Ensuring healthy food and beverage supply for public health

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By Farhan Kamarulzaman,

Apart from our main concern about the adverse effects of Covid-19 on public health, our prime deliberation should also be to promote a healthy lifestyle to avoid high-risk diseases, primarily by prioritising the nutritional elements in our country’s food and beverage (F&B) supply.

Shockingly, Malaysia has recorded the highest rates of obesity and non-communicable diseases (NCDs) in South East Asia. Even the Global Burden of Disease estimated that ‘dietary risks’ for NCDs are 14.6 per cent, and the ‘high body mass index’ accounts for 9.9 percent of disability-adjusted life-years in our country.

Besides the high discipline of the rakyat to practise a healthy lifestyle, a need-to-know basis is that it also stems from supply factor of F&B, which requires the industry’s intervention and efforts to meet consumer demand for nutritious F&B.

IGD, a research and training charity which sits at the heart of the food and consumer goods industry in the UK, also claims that product innovation, renovation and reformulation by the F&B sector are necessary to encourage people to consume healthy and nutritious F&B.

Despite current government action plans such as Malaysia’s National Plan of Action for Nutrition of Malaysia (NPANM) III 2016–2025 and industry self-regulation approaches and commitments, our country needs a high level of commitment from F&B companies to improve product and population nutrition.

According to the research carried out by the Global Obesity Centre, the nutrition commitments of major F&B companies such as Nestle, Dutch Lady, and other companies were still inadequate, generally ambiguous and unspecific.

In particular, some of them have overlooked the need to include specific targets for nutrients of concern such as sugar and sodium reduction. Although some position a high commitment, it is still insufficient as it is only for selected products and not for all products or product ranges.

Thus, this requires the government’s role to emphasise continuous monitoring of the move towards healthier features and track progress to ensure all relevant parties do walk the talk on the action.

While for long-term improvement, our country will need strong government regulations to magnify the effort of the F&B industry and continually improve its quality on healthy F&B supply.

Malaysia was also dubbed the “fattest” in Asia for the first time in 2014 and has managed to hold the record ever since, which needs an in-depth review and analysis of the strategies outlined in the various policies to prevent it from continuing to hold the title.

In the Covid-19 era, the Movement Control Order (MCO) phase implemented by the government to curb the spread of Covid-19 also transformed the healthy lifestyle of the rakyat into food intake without any dietary consideration.

The Covid-19 crisis that did not impact some households’ incomes has also caused them to abandon healthier food choices, especially during the self-isolation.

On a side note, findings by UNICEF and the United Nations Populations Fund have also added that the peculiar rise in consumption of eggs, rice and instant noodles among the poor urban dwellers during the MCO era was an indicator of poor nutrition exacerbated by the Covid-19 crisis.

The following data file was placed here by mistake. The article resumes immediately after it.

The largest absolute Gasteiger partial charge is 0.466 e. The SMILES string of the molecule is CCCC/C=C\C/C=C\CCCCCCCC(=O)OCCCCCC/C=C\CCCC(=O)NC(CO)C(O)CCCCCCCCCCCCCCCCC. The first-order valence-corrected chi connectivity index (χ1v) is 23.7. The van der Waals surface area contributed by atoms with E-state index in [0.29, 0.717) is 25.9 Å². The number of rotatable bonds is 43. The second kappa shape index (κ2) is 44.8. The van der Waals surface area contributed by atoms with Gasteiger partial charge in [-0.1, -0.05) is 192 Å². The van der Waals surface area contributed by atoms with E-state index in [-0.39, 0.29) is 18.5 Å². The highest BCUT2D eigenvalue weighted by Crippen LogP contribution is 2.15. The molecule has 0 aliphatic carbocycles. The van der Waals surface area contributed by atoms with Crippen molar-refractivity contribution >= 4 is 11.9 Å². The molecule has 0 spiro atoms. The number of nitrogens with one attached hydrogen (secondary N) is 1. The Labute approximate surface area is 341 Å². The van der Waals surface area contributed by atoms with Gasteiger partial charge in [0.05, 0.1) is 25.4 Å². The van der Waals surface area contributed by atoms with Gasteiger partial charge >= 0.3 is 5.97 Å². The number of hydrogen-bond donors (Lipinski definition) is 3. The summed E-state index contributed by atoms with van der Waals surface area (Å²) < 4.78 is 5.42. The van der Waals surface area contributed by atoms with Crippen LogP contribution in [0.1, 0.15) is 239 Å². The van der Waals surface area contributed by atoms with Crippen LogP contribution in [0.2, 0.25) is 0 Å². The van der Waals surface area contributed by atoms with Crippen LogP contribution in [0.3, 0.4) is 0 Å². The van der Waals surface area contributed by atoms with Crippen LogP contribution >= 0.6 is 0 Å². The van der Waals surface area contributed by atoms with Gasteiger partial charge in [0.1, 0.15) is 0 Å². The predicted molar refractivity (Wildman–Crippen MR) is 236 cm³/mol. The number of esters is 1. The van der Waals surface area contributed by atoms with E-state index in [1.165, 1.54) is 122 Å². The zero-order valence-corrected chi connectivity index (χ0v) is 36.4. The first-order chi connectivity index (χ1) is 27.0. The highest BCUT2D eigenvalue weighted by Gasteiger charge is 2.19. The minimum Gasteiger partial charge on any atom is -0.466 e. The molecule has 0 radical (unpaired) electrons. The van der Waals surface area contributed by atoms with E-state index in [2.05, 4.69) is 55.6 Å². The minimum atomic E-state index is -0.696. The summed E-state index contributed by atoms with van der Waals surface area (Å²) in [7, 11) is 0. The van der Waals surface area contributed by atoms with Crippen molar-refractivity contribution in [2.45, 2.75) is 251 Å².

So, one thing to ponder is understanding the key drivers behind the nutritional transition and then determining at what stage the shift is, as the key to help the government to have proper, better and targeted government initiatives to the needy.

It shows that the greatest obstacle in promoting healthy and nutritious food is not only based on the supply alone, as the high cost is also a disincentive to people’s willingness to move to a healthy diet, followed by taste and habit.

According to Food Industry Asia, a non-profit organisation that discusses complex issues among the food industry, nearly all Malaysians are interested in a healthy diet. But 71 per cent identified cost as a critical barrier to achieving it.

It summarised the high demand for healthy food should be met by increased supply, which will effectively help lower the price under the demand and supply rule.

To further accelerate the progress of F&B companies on looking for ways to enhance the nutrition of their products, the greater financial incentive by the government would be useful in encouraging research and development activities for the development of new healthy products.

What is clear is the challenges that F&B companies are facing, such as financial, research and development process and lack of technical knowledge, should be eased by the related authorities to help them move towards the provision of healthy products.

In addition to the colossal promotion of a healthy diet, the government should resolve the issues that stalled the people’s intention toward a nutritious diet, such as the price, which is the primary concern of lower-income people or perhaps provide them with the necessary aid.

Professor Dr Jomo Kwame Sundaram, a senior adviser of Khazanah Research Institute, also stated that if we want to secure enough healthy food for the nation, we need to take care of our farmers and their incomes, which will have positive implication for food security in the country.

Overall, it is also a good sign that protecting food suppliers and producers, and addressing their needs and challenges, are essential to ensure healthy food supplies are unaffected and protected for the good of the country, particularly for long-term public health.

Farhan Kamarulzaman is a Research Assistant at EMIR Research, an independent think tank focused on strategic policy recommendations based on rigorous research.

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